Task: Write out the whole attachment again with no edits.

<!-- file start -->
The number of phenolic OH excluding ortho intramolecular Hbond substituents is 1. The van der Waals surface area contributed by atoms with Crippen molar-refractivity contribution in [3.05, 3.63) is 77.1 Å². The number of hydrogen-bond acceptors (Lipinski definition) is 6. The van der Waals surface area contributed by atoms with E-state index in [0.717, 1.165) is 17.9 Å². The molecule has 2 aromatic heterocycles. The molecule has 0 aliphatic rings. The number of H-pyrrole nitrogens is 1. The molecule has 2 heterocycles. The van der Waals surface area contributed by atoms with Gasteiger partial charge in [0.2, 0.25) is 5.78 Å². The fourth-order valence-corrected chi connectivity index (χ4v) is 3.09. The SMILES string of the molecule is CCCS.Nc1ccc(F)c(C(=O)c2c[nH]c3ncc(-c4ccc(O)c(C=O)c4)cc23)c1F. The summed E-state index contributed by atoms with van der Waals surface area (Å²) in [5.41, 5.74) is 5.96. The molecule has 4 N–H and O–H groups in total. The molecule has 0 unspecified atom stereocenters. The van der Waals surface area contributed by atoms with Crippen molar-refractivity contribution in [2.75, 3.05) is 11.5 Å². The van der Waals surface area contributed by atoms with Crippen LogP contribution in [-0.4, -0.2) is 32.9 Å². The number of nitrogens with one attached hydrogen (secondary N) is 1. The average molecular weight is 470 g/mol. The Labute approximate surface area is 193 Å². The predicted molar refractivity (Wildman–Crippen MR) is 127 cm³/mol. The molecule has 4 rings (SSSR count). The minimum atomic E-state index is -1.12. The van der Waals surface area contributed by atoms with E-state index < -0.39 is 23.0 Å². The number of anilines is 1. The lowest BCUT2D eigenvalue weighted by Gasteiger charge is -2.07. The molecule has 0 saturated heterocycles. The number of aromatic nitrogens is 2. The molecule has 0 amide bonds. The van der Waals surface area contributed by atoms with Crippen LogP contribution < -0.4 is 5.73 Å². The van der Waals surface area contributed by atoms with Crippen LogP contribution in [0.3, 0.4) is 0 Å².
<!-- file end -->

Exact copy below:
The number of phenolic OH excluding ortho intramolecular Hbond substituents is 1. The van der Waals surface area contributed by atoms with Crippen molar-refractivity contribution in [3.05, 3.63) is 77.1 Å². The number of hydrogen-bond acceptors (Lipinski definition) is 6. The van der Waals surface area contributed by atoms with E-state index in [0.717, 1.165) is 17.9 Å². The molecule has 2 aromatic heterocycles. The molecule has 0 aliphatic rings. The number of H-pyrrole nitrogens is 1. The molecule has 2 heterocycles. The van der Waals surface area contributed by atoms with Gasteiger partial charge in [0.2, 0.25) is 5.78 Å². The fourth-order valence-corrected chi connectivity index (χ4v) is 3.09. The SMILES string of the molecule is CCCS.Nc1ccc(F)c(C(=O)c2c[nH]c3ncc(-c4ccc(O)c(C=O)c4)cc23)c1F. The summed E-state index contributed by atoms with van der Waals surface area (Å²) in [5.41, 5.74) is 5.96. The molecule has 4 N–H and O–H groups in total. The molecule has 0 unspecified atom stereocenters. The van der Waals surface area contributed by atoms with Crippen molar-refractivity contribution in [2.75, 3.05) is 11.5 Å². The van der Waals surface area contributed by atoms with Crippen LogP contribution in [-0.4, -0.2) is 32.9 Å². The number of nitrogens with one attached hydrogen (secondary N) is 1. The average molecular weight is 470 g/mol. The Labute approximate surface area is 193 Å². The predicted molar refractivity (Wildman–Crippen MR) is 127 cm³/mol. The molecule has 4 rings (SSSR count). The minimum atomic E-state index is -1.12. The van der Waals surface area contributed by atoms with E-state index < -0.39 is 23.0 Å². The number of anilines is 1. The lowest BCUT2D eigenvalue weighted by Gasteiger charge is -2.07. The molecule has 0 saturated heterocycles. The number of aromatic nitrogens is 2. The molecule has 0 amide bonds. The van der Waals surface area contributed by atoms with Crippen LogP contribution < -0.4 is 5.73 Å². The van der Waals surface area contributed by atoms with Crippen LogP contribution in [0.3, 0.4) is 0 Å².